The deal increases Fortress’ already substantial real estate empire.

Fortress is the parent company for New Residential Investment, which has grown its market share in mortgage servicing rights substantially in the last few years.

At the end of last year, PHH announced that it planned to sell off its entire mortgage servicing rights portfolio in a massive deal with New Residential, while New Residential also bought nearly all of CitiMortgage’s mortgage servicing rights in a deal earlier this year.

New Residential is also buying $117 billion in MSRs from Ocwen Financial in a deal that also includes New Residential making an equity investment in Ocwen and becoming a 4.9% owner of the nonbank.

Fortress is also the majority shareholder in Nationstar Mortgagesoon to be known as Mr. Cooper.

Per the latest data from Nasdaq, Fortress owns nearly 70% of Nationstar. According to Fortress’ website, the company acquired Nationstar in 2006 and took the company public in 2012.

And now, Fortress owns the company formerly known as Colony American Finance.

“We see terrific synergies between CoreVest and Fortress,” said Christopher Hoeffel, chief financial officer of CoreVest. “The new relationship with the Fortress Funds, given their experience in the specialty finance area, will allow us to expand our market leading position in the growing, yet underserved, single-family rental finance market.”

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Foreign investment in U.S. real estate surges 49%

Foreign investment in the U.S. housing market saw an explosion of growth from last year as it surged to an all-new high.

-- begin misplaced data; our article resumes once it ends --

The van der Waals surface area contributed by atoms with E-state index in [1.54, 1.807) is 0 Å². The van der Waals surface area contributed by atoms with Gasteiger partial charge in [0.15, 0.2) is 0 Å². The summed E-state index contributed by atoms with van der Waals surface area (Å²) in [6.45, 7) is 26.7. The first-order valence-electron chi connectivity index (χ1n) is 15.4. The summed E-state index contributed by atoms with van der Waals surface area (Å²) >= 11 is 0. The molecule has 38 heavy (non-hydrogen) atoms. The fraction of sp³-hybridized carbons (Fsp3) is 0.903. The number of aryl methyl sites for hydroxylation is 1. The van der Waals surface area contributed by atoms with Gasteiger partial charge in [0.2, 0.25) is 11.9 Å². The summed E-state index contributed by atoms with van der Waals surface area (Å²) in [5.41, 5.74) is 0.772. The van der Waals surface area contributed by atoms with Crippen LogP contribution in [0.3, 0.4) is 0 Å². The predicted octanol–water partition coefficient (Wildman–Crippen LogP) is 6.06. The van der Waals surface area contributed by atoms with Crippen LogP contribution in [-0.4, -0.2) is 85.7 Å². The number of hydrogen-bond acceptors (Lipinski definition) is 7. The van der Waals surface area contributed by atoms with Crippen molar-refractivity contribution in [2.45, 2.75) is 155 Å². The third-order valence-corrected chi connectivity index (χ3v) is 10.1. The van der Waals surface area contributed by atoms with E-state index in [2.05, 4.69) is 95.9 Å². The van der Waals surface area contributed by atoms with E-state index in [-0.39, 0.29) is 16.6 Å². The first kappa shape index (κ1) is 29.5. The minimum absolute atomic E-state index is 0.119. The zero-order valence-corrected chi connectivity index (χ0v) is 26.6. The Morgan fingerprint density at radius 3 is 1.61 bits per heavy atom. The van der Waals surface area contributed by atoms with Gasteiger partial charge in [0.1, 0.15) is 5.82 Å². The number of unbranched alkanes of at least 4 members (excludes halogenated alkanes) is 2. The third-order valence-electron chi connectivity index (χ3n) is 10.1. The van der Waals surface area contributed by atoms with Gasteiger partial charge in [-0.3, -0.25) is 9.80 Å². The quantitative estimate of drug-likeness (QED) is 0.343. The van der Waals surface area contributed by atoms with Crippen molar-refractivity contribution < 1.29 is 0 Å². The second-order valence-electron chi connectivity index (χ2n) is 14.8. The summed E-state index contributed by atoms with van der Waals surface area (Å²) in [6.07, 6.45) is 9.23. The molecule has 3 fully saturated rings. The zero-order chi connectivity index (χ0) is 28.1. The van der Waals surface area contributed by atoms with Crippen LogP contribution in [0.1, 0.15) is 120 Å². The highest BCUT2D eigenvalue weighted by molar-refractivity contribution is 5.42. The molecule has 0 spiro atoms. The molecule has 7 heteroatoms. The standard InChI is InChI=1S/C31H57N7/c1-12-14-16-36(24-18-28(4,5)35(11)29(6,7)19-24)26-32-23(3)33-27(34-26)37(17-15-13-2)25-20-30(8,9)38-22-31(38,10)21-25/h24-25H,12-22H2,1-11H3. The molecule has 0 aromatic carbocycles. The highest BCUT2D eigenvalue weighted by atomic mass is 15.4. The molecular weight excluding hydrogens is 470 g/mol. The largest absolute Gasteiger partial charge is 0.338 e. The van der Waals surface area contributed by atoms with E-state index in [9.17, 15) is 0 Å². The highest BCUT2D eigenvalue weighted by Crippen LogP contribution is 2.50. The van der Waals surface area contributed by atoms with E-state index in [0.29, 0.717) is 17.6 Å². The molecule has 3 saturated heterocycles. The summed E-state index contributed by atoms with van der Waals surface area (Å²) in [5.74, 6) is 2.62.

This increase was fueled by an increase in sales dollar volume from Canadian buyers, but transactions grew in all five of the top countries, according to the 2017 Profile of International Activity in U.S. Residential Real Estate report from the National Association of Realtors.

This annual survey of residential real estate purchases from international buyers showed nearly half of all foreign sales were made in three states: Florida, California and Texas.

Between April 2016 and March 2017, foreign buyers and recent immigrants purchased $153 billion in residential property. This is an increase of 49% from 2016’s $102.6 billion, and surpasses 2015’s $103.9 billion as the new survey high.

Overall, foreign buyers purchased 284,455 residential properties, NAR’s report showed. This is up a significant 32% from 2016 and accounted for 10% of the dollar volume of existing home sales.

“The political and economic uncertainty both here and abroad did not deter foreigners from exponentially ramping up their purchases of U.S. property over the past year,” NAR Chief Economist Lawrence Yun said. “While the strengthening of the U.S. dollar in relation to other currencies and steadfast home-price growth made buying a home more expensive in many areas, foreigners increasingly acted on their beliefs that the U.S. is a safe and secure place to live, work and invest.”

China remained the top country for sales dollar volume for the fourth consecutive year. However, the reason for the sudden explosion in growth was a hike in activity from Canadian buyers. Transactions from Canadians increased from $8.9 billion last year to $19 billion in this survey, a new high for Canada.

“Inventory shortages continue to drive up U.S. home values, but prices in five countries, including Canada, experienced even quicker appreciation,” Yun said. “Some of the acceleration in foreign purchases over the past year appears to come from the combination of more affordable property choices in the U.S. and foreigners deciding to buy now knowing that any further weakening of their local currency against the dollar will make buying more expensive in the future.”

The median sales price among foreigners came in at $302,290, an increase of 9% from last year’s $277,380. This is more than the median home price of all existing homes, which stands at $235,792 for the same period. About 10% of foreign buyers paid more than $1 million, and 44% of sales were all-cash purchases.